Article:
Please join me in welcoming today’s guest blogger, Beth Donaldson. Find out how her quilting career led to her being a super model. Plus she’s giving away two copies of the newly released book: F is for Friendship, A Quilt Alphabet.
How much fun is this? Guest Blogger. I’ve been a quilter since I was 17. I’ve written patterns that are published in books and magazines, lectured, taught, written two books and landed the world’s best job working in a museum with over 700 quilts. But last summer I had a once in a lifetime adventure, I became a super model!
Yes, you might wonder, how can a woman over 50, over weight and under whelmed become a model? It turns out I live in the same area as one Gijsbert van Frankenhuyzen, the excellent illustrator of children’s books for Sleeping Bear Press. I got a phone call one day from Nick (the much easier name he goes by) describing his dilemma. He had a contract to illustrate a children’s book about quilting and was in the middle of researching and painting. He was already working with some of my quilting friends including Carol Schon, who suggested he contact me. Thank you Carol! He phoned, could I help? Sure, I was up for it, I had seen and admired his work and this sounded like great fun.
When we met he showed me some of the text by Helen L. Wilbur and some of the paintings he had already done. He then described some of the letters he still needed to illustrate. His method is to pose models with quilts, take photographs and then paint his illustrations from the photos. This left out almost all of the museum’s quilts, since they can’t be loaned out and draped over just anything.
Lucky for me I have quite a pile of quilts, both new and antique. So I showed him some quilts I thought would work with the text and he took them home and staged his paintings. Some were used with models, and some just on their own. He used both quilts I had made and collected. He would take 3 or 4 quilts at a time, then come back with a few more letters and take back a few more quilts.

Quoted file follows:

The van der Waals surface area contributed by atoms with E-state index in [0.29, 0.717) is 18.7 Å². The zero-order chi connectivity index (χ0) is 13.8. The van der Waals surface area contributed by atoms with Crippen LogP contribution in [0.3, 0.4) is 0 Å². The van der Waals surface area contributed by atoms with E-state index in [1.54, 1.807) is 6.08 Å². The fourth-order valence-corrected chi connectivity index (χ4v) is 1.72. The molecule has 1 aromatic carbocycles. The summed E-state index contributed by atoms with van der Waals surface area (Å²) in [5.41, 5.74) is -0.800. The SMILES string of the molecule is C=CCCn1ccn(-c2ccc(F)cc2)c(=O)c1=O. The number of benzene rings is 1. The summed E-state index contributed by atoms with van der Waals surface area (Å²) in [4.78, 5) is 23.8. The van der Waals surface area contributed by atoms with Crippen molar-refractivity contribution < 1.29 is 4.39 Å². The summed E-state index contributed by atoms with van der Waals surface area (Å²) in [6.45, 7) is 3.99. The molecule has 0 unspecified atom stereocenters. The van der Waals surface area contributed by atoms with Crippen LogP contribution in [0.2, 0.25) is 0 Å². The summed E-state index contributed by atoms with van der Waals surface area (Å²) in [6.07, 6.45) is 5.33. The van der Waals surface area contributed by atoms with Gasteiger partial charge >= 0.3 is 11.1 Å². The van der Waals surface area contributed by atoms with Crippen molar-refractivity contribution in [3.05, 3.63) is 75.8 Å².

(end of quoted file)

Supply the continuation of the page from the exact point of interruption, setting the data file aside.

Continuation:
At one point he needed a quilter to pose at hand quilting. After the furor over the Northern tissue ads where the Northern Tissue quilters were knitting, not quilting and Northern had to reshoot the commercial and apologize to quilters, I knew the quilting hands better be authentic. He took photos of my hands, so he could show his model (a non-quilter) how to hold the quilt and her hands.
One day he showed me the text for S is for Sewing Machine. The rhyme talks of flying feet which of course means a treadle. About 5 years ago for Christmas my DH surprised me by driving 100 miles to my Aunt Mary Jane’s home and bringing me my grandmother’s old Singer Treadle sewing machine. That was the best Christmas gift I ever got.
I told Nick I had a particularly photogenic Singer. It was a model from about 1910 with beautiful Egyptian scrolls and Sphinx in gold. My grandmother painted the beautiful oak cabinet Nile green, which was the color at the height of fashion in the 1930s. Nick thought the machine was perfect. Then came the big question, would I pose at the machine? My first reaction was NO! But then, I thought, when is this chance ever going to come again? Never of course, so I made Nick promise to give my fine flat hair a little volume and off we went.
I was working on a baby quilt for my next door neighbor and thought the colors could pass for the 1920s, so I put it under the press foot as if I was attaching a border. Nick took a bunch of pictures. I was wearing shorts and a t-shirt and tennis shoes. A few weeks later Nick brought the painting in for me to see. There I was in an old gold dress, corrective black shoes and round glasses. I loved it! It really does look like me and he managed to give my hair just a bit of volume.
By the end of the project my quilts appear in about 10 letters. The book is F is for Friendship, A Quilt Alphabet and it can be purchased on Amazon and many other booksellers online. I bet you can find at your local bookstore, too.
Enter the Give-Away
So to share my delight I’m offering two free books. To enter the give-away, leave a comment below. Starting with A is for appliqué, B is for bobbin, C is for… leave a comment that follows the next available letter after the comment above yours. When you make it to the end, start over again.
One winner will be chosen randomly from the comments on this page, and the other will be chosen from comments left on my blog, Beth Donaldson, Quilt Maker. So leave a comment here, then go to my blog, check out my free patterns, view two more illustrations from F is For Friendship, and leave a comment. Winners will be chosen next Wednesday.
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